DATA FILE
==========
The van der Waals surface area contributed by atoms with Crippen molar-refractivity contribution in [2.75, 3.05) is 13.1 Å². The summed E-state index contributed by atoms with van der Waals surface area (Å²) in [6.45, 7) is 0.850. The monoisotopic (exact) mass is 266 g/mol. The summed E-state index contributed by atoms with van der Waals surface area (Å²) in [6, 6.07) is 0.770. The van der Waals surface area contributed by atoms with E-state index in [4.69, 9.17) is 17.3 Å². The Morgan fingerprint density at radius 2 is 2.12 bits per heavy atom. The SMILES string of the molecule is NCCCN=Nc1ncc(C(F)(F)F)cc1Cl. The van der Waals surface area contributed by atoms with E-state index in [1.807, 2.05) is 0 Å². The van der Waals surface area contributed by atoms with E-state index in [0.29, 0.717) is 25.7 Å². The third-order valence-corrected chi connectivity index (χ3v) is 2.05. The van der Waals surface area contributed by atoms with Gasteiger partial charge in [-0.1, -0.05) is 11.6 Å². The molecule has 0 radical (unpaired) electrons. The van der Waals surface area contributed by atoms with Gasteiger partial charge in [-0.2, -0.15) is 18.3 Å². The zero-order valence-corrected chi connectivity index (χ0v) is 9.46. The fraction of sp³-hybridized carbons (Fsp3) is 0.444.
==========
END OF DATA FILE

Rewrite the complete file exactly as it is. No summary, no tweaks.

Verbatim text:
The van der Waals surface area contributed by atoms with Crippen molar-refractivity contribution in [2.75, 3.05) is 13.1 Å². The summed E-state index contributed by atoms with van der Waals surface area (Å²) in [6.45, 7) is 0.850. The monoisotopic (exact) mass is 266 g/mol. The summed E-state index contributed by atoms with van der Waals surface area (Å²) in [6, 6.07) is 0.770. The van der Waals surface area contributed by atoms with E-state index in [4.69, 9.17) is 17.3 Å². The Morgan fingerprint density at radius 2 is 2.12 bits per heavy atom. The SMILES string of the molecule is NCCCN=Nc1ncc(C(F)(F)F)cc1Cl. The van der Waals surface area contributed by atoms with E-state index in [1.807, 2.05) is 0 Å². The van der Waals surface area contributed by atoms with E-state index in [0.29, 0.717) is 25.7 Å². The third-order valence-corrected chi connectivity index (χ3v) is 2.05. The van der Waals surface area contributed by atoms with Gasteiger partial charge in [-0.1, -0.05) is 11.6 Å². The molecule has 0 radical (unpaired) electrons. The van der Waals surface area contributed by atoms with Gasteiger partial charge in [-0.2, -0.15) is 18.3 Å². The zero-order valence-corrected chi connectivity index (χ0v) is 9.46. The fraction of sp³-hybridized carbons (Fsp3) is 0.444.